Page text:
If you have been watching shares of Caterpillar Inc. (NYSE: CAT), you might be tricked into believing that the global growth story is done. With shares down around $99.00 this morning, its shares are down a sharp 15% from its 52-week high of $116.55. Guess again. The company’s Board of Directors has just voted today to raise the quarterly cash dividend. The new dividend will be $0.02 higher at $0.46 per quarter. Investors love to see higher dividends, but we would note that the company has offered guidance that might be considered short of consensus estimates in its 2011 outlook.
While the dividend is now about 1.86% based upon a $99.00 share price and based upon the new dividend, this is one dividend which still may have a lot of room to grow in the years ahead. Today’s hike was after four consecutive quarters of a $0.42 payout. The other reason today’s hike might not sound like much is that Caterpillar stock is still up about 80% from its 52-week low of $54.89. That is actually the highest gain off of 52-week lows of all 30 DJIA components.
Thomson Reuters has operating earnings consensus estimates of $6.85 EPS for 2011 and $8.95 for 2012. When a company increases its dividend it is trying to signal to Wall Street and to Main Street that it can maintain that sort of payout for years into the future regardless of what its stock price does.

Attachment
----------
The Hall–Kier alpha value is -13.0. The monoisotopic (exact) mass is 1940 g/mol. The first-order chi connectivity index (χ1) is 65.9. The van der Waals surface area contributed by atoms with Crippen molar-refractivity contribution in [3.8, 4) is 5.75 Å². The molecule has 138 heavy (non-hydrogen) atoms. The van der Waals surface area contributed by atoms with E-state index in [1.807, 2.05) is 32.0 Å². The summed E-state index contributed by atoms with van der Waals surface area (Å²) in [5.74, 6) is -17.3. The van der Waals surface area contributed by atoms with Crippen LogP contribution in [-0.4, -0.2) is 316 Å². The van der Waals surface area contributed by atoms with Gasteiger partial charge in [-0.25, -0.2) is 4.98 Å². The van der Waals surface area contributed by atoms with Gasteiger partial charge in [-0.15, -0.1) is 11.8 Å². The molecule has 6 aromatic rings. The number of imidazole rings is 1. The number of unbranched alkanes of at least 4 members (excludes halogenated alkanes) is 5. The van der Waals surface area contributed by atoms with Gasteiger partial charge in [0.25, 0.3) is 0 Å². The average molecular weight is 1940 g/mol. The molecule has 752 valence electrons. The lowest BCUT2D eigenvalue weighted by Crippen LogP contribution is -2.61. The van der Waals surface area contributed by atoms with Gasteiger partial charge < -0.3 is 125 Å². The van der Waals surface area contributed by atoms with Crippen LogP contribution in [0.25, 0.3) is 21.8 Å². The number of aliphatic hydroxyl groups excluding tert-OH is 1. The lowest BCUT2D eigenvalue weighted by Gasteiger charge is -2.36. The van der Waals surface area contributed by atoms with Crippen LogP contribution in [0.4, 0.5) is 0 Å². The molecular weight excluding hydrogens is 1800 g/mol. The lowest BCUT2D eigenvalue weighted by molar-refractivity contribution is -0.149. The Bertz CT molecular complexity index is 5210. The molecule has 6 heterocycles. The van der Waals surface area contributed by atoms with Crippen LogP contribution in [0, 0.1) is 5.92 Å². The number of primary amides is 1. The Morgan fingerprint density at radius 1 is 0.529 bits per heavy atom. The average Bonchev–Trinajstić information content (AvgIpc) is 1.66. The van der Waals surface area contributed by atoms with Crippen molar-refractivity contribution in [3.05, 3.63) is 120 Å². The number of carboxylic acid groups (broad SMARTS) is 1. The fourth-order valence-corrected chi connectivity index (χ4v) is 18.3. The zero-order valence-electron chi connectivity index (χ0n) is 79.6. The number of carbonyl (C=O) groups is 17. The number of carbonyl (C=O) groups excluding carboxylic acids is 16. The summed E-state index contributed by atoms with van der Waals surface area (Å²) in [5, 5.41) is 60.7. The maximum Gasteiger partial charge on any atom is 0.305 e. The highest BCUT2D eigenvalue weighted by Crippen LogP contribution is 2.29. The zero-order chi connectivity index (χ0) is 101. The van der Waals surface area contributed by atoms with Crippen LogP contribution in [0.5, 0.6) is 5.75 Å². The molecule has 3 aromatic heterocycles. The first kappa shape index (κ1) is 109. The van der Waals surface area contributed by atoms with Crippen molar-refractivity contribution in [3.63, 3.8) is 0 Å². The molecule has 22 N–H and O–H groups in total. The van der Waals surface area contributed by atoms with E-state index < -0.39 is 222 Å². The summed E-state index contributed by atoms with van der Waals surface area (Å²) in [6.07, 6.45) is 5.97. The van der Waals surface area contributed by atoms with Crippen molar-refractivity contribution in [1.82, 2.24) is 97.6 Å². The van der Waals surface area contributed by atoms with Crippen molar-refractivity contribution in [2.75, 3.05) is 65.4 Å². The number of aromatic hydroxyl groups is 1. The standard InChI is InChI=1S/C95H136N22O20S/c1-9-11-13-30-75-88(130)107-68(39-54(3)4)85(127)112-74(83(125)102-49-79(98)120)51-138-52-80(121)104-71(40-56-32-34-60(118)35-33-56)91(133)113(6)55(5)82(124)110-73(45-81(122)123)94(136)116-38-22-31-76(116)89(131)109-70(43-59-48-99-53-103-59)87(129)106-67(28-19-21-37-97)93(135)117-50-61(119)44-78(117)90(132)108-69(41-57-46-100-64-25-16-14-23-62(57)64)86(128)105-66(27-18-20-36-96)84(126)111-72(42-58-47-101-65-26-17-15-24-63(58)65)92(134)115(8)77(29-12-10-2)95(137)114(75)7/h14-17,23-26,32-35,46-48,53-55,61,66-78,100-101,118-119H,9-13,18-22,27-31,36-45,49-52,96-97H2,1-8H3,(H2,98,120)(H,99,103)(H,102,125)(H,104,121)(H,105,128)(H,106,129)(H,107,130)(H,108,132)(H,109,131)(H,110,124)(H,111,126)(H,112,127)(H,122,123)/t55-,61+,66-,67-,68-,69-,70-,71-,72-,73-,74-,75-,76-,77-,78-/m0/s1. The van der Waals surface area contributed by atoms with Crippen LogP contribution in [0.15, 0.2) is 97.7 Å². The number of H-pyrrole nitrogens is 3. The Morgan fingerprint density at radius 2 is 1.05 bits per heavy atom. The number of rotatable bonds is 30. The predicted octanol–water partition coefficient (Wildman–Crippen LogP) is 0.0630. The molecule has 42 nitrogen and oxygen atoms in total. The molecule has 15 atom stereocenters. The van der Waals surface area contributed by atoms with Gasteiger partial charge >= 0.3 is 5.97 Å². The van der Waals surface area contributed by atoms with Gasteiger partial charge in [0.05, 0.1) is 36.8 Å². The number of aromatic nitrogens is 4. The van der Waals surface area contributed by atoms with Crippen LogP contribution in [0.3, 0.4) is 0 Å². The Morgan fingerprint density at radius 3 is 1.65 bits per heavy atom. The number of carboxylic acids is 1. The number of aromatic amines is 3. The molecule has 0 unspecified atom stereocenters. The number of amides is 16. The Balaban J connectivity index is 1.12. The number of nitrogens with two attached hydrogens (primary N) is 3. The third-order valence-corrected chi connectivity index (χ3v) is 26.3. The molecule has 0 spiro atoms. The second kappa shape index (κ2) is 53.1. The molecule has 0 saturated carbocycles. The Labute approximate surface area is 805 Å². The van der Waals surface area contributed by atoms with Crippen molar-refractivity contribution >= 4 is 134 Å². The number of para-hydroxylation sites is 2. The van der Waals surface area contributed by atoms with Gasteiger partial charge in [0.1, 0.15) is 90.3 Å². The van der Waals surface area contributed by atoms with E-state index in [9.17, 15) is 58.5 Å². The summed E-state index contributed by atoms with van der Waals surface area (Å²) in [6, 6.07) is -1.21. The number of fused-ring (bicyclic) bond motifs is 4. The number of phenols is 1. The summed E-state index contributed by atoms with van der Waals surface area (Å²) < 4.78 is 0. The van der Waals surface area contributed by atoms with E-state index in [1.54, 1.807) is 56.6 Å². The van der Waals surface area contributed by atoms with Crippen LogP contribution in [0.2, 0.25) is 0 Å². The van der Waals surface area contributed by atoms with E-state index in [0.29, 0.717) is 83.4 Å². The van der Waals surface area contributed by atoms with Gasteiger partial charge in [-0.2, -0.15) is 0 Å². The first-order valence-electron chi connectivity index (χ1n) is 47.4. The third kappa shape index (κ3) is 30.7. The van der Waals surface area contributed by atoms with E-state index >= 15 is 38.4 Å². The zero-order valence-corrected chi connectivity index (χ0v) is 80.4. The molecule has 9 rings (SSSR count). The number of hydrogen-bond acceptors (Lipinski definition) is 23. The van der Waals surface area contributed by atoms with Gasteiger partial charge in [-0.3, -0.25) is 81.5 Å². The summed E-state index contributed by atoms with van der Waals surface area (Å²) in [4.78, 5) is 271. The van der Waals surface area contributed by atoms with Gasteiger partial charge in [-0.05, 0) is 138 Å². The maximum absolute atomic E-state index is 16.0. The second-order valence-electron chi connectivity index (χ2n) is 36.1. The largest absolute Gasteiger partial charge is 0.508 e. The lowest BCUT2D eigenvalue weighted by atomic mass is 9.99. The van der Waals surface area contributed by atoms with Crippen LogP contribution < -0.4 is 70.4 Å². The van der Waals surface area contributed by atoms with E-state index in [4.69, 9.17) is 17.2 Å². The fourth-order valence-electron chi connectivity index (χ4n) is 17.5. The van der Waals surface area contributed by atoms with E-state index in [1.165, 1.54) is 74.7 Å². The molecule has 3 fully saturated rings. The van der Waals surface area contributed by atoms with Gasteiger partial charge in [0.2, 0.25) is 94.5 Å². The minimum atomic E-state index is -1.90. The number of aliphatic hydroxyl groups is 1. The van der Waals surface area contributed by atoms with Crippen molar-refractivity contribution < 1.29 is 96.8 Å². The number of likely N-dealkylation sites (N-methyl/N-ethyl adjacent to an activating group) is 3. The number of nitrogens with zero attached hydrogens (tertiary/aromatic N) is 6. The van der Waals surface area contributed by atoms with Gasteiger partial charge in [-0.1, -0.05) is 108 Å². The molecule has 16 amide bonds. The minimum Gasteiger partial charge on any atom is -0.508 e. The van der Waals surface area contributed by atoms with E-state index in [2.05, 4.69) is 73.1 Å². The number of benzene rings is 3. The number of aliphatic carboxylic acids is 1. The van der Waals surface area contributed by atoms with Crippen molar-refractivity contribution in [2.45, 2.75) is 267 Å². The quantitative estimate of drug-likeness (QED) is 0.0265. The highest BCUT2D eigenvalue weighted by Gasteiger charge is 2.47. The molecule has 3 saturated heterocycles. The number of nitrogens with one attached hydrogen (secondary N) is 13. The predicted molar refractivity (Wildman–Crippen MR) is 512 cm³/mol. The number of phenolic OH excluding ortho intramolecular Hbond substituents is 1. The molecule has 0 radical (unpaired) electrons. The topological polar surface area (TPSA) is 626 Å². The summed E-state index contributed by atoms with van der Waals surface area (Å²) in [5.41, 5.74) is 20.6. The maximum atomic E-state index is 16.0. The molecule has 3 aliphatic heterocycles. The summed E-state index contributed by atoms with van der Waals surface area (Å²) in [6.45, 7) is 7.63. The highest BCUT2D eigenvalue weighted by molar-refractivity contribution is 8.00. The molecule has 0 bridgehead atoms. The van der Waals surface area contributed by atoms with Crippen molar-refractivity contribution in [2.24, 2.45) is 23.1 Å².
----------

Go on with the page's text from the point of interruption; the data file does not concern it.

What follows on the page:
The company maintained guidance today but there is at least some caution. It said that it looks like 2011 will be a good year “with demand for our products continuing to improve and our focus squarely on execution and controlling costs.” The equipment giant reaffirmed its outlook for 2011 for $52 to $54 billion in revenues with earnings of $6.25 to $6.75 per share. The only concern is that Thomson Reuters has estimates of $54.06 billion in revenues and $6.85 EPS. We won’t take today as a warning, but analysts are being told that they did get ahead of themselves in the estimates. If you take the mid-point of today’s range at $6.50, Caterpillar is effectively trading at about 15.2-times this year’s earnings.
A dividend of $1.84 annualized is only a 27% income payout ratio for this year and is only about 20.5% of the payout for next year. Many industrial and equipment players have much higher income payout ratios. The big question is whether the company can still live up to those consensus earnings or not as some will say that the company sand-bagged its guidance. Even if it falls short, Caterpillar can easily maintain and/or grow its dividend ahead.
Shares are down $0.64 at $99.23 currently. The guidance may be close to a wash with the dividend, but shares now look neither cheap nor expensive.
JON C. OGG